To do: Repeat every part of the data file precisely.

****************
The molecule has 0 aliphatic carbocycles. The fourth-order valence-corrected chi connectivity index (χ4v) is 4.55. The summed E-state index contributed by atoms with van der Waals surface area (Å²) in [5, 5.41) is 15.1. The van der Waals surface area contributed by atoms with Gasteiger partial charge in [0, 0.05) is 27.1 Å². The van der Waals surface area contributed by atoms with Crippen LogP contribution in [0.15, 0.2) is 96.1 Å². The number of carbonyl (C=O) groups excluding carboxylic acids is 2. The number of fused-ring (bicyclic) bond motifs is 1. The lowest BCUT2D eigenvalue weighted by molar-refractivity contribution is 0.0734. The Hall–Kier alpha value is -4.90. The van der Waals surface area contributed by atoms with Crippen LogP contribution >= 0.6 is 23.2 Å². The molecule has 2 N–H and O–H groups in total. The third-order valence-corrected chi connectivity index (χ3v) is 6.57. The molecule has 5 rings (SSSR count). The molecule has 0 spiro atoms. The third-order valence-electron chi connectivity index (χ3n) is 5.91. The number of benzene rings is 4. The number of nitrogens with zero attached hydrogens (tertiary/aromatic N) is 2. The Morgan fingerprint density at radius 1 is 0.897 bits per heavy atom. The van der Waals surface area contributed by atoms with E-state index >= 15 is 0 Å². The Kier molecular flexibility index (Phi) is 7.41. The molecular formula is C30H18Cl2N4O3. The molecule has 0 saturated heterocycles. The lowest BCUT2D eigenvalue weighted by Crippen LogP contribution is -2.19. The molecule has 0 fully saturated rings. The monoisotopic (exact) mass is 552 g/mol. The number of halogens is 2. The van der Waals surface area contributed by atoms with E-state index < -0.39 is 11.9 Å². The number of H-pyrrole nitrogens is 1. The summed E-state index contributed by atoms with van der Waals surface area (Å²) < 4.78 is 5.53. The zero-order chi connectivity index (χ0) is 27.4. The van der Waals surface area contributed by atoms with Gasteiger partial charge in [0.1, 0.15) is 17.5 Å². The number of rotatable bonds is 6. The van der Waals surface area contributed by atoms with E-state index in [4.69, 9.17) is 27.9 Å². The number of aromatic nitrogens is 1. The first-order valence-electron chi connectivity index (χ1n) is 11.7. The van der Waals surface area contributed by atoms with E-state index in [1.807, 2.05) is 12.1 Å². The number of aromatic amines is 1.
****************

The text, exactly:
The molecule has 0 aliphatic carbocycles. The fourth-order valence-corrected chi connectivity index (χ4v) is 4.55. The summed E-state index contributed by atoms with van der Waals surface area (Å²) in [5, 5.41) is 15.1. The van der Waals surface area contributed by atoms with Gasteiger partial charge in [0, 0.05) is 27.1 Å². The van der Waals surface area contributed by atoms with Crippen LogP contribution in [0.15, 0.2) is 96.1 Å². The number of carbonyl (C=O) groups excluding carboxylic acids is 2. The number of fused-ring (bicyclic) bond motifs is 1. The lowest BCUT2D eigenvalue weighted by molar-refractivity contribution is 0.0734. The Hall–Kier alpha value is -4.90. The van der Waals surface area contributed by atoms with Crippen LogP contribution >= 0.6 is 23.2 Å². The molecule has 2 N–H and O–H groups in total. The third-order valence-corrected chi connectivity index (χ3v) is 6.57. The molecule has 5 rings (SSSR count). The molecule has 0 spiro atoms. The third-order valence-electron chi connectivity index (χ3n) is 5.91. The number of benzene rings is 4. The number of nitrogens with zero attached hydrogens (tertiary/aromatic N) is 2. The Morgan fingerprint density at radius 1 is 0.897 bits per heavy atom. The van der Waals surface area contributed by atoms with E-state index >= 15 is 0 Å². The Kier molecular flexibility index (Phi) is 7.41. The molecular formula is C30H18Cl2N4O3. The molecule has 0 saturated heterocycles. The lowest BCUT2D eigenvalue weighted by Crippen LogP contribution is -2.19. The molecule has 0 fully saturated rings. The monoisotopic (exact) mass is 552 g/mol. The number of halogens is 2. The van der Waals surface area contributed by atoms with E-state index < -0.39 is 11.9 Å². The number of H-pyrrole nitrogens is 1. The summed E-state index contributed by atoms with van der Waals surface area (Å²) < 4.78 is 5.53. The zero-order chi connectivity index (χ0) is 27.4. The van der Waals surface area contributed by atoms with Gasteiger partial charge in [0.1, 0.15) is 17.5 Å². The number of rotatable bonds is 6. The van der Waals surface area contributed by atoms with E-state index in [4.69, 9.17) is 27.9 Å². The number of aromatic nitrogens is 1. The first-order valence-electron chi connectivity index (χ1n) is 11.7. The van der Waals surface area contributed by atoms with E-state index in [1.807, 2.05) is 12.1 Å². The number of aromatic amines is 1.